I wouldn’t say that I’m an alcoholic. I don’t drink often. I think I’ve probably said this a few times. Probably because I get into this risky dance once in a while. Every time I say that’s it, I’m done. I get to feeling good and think I can try again. It’s an abusive relationship. One I don’t really need to have. It’s time to let go.
Everyone knows that abusive relationships are hard to end. They say “why does she stay with him?” Or “how can he let her talk to him like that?” No one knows what to do or say. My affair with alcohol is like that.
I’m a binge drinker. It’s something that starts when a person is old enough to legally drink. Everyone is excited they can do it so every weekend we go to bars and get drunk. Except, I’m getting older and it’s not cool anymore.
One thing, you don’t do it as much because you’re a responsible adult and you can’t really afford it anymore. However, after years of the partying, then scaling back and just having a few drinks now and then without getting drunk, a tolerance has built up. Now you can drink two bottles of wine. What? That’s crazy!
There’s blackouts now though. There’s mood swings and drunk texting to people you shouldn’t be texting anymore. There’s layers of stuff built up from experiences that you may not have gotten over, or you have gotten over them but you got in to reminiscing and you want to tell them how great you think they’re doing and how great you’re doing.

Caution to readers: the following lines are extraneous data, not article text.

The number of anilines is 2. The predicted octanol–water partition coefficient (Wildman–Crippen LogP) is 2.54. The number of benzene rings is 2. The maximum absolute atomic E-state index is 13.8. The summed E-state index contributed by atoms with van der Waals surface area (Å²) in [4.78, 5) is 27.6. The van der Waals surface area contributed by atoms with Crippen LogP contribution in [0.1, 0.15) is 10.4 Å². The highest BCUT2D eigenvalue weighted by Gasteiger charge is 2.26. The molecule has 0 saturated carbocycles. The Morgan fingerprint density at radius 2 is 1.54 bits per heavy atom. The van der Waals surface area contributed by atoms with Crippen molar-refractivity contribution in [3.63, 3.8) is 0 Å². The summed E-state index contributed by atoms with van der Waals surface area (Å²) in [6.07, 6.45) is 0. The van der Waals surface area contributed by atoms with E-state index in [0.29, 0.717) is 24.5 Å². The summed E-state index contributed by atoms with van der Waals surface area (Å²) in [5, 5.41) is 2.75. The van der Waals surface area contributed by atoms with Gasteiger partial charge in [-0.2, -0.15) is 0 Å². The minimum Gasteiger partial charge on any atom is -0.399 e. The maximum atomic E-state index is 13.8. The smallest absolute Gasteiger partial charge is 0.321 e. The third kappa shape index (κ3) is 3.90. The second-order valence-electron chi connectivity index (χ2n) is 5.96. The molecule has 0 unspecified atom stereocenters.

Then the next day you wake up feeling like you fell down ten flights of stairs, your teeth are fuzzy, there’s a woodpecker standing on the back of your neck pecking at your head. It’s awful! There’s also a ton of guilt! Even if you didn’t do anything but write illegibly in your journal, you feel that guilt of “I can’t believe I did this again, I said I’d stop.”
The trouble is, you’re not an alcoholic and it’s not something you do all the time.
I found this book, Drink by Ann Dowsett Johnston. She has gone through similar struggles and she did a whole bunch of research on women, binge drinking, the alcogenic culture we have. It’s opening my eyes a bit more to what I’m going through. How yes, it could be worse, but I have the power to stop it now while I am young. I’m sure there are impacts it’s done on my body, but I can prevent myself from getting worse things or doing something irreversible.
One thing that people don’t realize though. There are many forms of alcohol abuse. Yet, constantly my coworkers are saying “the boss is away tomorrow, who’s bringing the booze?” Or “I am going to have a glass of wine when I get home” without realizing that even though they’re joking or it’s not a problem for them, it can easily become one. People are posting cocktail recipes all over Facebook. There are even more places now where I can bring my dog with me to sit around and have drinks with my friends!
I don’t condone those things though. There are a lot of people who can have a few drinks and leave. There are people who only drink for celebrations. A lot of places serve food so that you’re not just drinking. It’s awesome!
I’m also very stubborn and I can go for long periods of time without alcohol, and those periods get longer and longer. I also know I’m not on this journey by myself and if I want to break-up with alcohol completely I have a great support system.
This is a real problem though. Women binge drink more than men and a lot of them don’t even realize they’re doing it. Mostly it’s because men drink beer and women drift towards wine or harder liquors. If you’re noticing something, talk about it! Don’t keep it a secret! We’re very focused on mental health now a days, and there’s a lot of focus on drug abuse and safe clinics for those people. Like Ann says in her book though, alcoholism is a very real problem but it has become so normalized in our culture that we don’t recognize it or talk about it anymore.
Well, I’m ready to talk about it!!